Spinal motor neurite outgrowth over glial scar inhibitors is enhanced by coculture with bone marrow stromal cells


Background context Transplantation of bone marrow cells into spinal cord lesions promotes functional recovery in animal models, and recent clinical trials suggest possible recovery also in humans. The mechanisms responsible for these improvements are still unclear. Purpose To characterize spinal cord motor neurite interactions with human bone marrow stromal cells (MSCs) in an in vitro model of spinal cord injury (SCI). Study design/setting Previously, we have reported that human MSCs promote the growth of extending sensory neurites from dorsal root ganglia (DRG), in the presence of some of the molecules present in the glial scar, which are attributed with inhibiting axonal regeneration after SCI. We have adapted and optimized this system replacing the DRG with a spinal cord culture to produce a central nervous system (CNS) model, which is more relevant to the SCI situation. Methods We have developed and characterized a novel spinal cord culture system. Human MSCs were cocultured with spinal motor neurites in substrate choice assays containing glial scar-associated inhibitors of nerve growth. In separate experiments, MSC-conditioned media were analyzed and added to spinal motor neurites in substrate choice assays. Results As has been reported previously with DRG, substrate-bound neurocan and Nogo-A repelled spinal neuronal adhesion and neurite outgrowth, but these inhibitory effects were abrogated in MSC/spinal cord cocultures. However, unlike DRG, spinal neuronal bodies and neurites showed no inhibition to substrates of myelin-associated glycoprotein. In addition, the MSC secretome contained numerous neurotrophic factors that stimulated spinal neurite outgrowth, but these were not sufficient stimuli to promote spinal neurite extension over inhibitory concentrations of neurocan or Nogo-A. Conclusions These findings provide novel insight into how MSC transplantation may promote regeneration and functional recovery in animal models of SCI and in the clinic, especially in the chronic situation in which glial scars (and associated neural inhibitors) are well established. In addition, we have confirmed that this CNS model predominantly comprises motor neurons via immunocytochemical characterization. We hope that this model may be used in future research to test various other potential interventions for spinal injury or disease states.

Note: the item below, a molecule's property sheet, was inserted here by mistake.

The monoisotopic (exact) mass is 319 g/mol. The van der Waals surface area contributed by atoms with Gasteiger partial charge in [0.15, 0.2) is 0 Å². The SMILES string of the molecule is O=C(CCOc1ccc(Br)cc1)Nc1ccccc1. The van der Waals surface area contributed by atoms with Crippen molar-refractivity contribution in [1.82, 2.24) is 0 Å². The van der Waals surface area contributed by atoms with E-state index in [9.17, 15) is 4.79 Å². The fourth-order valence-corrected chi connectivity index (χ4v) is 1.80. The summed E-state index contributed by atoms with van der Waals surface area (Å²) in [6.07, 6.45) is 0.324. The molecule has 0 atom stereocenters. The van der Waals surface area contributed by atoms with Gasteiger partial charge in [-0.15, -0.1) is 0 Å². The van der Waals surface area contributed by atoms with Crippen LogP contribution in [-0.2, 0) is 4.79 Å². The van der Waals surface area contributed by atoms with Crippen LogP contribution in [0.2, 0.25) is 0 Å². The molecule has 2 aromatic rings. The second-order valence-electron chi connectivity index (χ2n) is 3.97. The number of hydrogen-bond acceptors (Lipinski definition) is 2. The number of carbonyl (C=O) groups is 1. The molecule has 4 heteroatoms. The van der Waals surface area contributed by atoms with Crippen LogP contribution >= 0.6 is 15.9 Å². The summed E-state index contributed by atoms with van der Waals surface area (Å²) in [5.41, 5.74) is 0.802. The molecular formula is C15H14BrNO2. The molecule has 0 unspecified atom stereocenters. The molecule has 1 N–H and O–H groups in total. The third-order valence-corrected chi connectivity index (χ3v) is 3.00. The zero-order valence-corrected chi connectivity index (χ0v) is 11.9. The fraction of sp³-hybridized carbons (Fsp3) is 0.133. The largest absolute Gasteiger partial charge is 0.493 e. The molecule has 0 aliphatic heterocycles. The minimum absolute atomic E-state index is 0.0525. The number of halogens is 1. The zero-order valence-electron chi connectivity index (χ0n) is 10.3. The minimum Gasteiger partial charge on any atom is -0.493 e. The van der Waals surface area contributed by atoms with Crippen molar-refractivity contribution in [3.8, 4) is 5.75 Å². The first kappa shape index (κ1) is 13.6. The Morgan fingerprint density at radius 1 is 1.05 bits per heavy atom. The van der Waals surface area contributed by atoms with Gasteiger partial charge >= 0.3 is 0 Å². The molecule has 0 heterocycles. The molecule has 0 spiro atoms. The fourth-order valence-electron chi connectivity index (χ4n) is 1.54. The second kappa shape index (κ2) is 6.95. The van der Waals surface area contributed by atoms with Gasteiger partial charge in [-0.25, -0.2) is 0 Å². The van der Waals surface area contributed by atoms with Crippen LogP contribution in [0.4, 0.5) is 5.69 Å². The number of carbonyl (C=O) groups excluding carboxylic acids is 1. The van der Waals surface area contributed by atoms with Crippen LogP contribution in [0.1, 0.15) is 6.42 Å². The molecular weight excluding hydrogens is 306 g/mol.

Publication DOI: https://doi.org/10.1016/j.spinee.2014.01.021
Divisions: College of Health & Life Sciences > Cellular and Molecular Biomedicine
College of Health & Life Sciences > Cell & Tissue Biomedical Research
Additional Information: NOTICE: this is the author’s version of a work that was accepted for publication in The Spine Journal. Changes resulting from the publishing process, such as peer review, editing, corrections, structural formatting, and other quality control mechanisms may not be reflected in this document. Changes may have been made to this work since it was submitted for publication. A definitive version was subsequently published in Wright, K. T., Uchida, K., Bara, J. J., Roberts, S., El Masri, W., & Johnson, W. E. B. spinal motor neurite outgrowth over glial scar inhibitors is enhanced by co-culture with bone marrow stromal cells. Spine, Vol. 14, No. 8 (2014) DOI http://dx.doi.org/10.1016/j.spinee.2014.01.021
Uncontrolled Keywords: bone marrow stromal cells,glial scar nerve inhibitors,in vitro modelling,secretomes,spinal cord injury,spinal motor neurites,Clinical Neurology,Surgery
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Related URLs: http://www.scop ... tnerID=8YFLogxK (Scopus URL)
PURE Output Type: Article
Published Date: 2014-08
Published Online Date: 2014-01-21
Authors: Wright, Karina T.
Uchida, Kenzo
Bara, Jennifer J.
Roberts, Sally
El Masri, Wagih
Johnson, William E.B.



Version: Accepted Version

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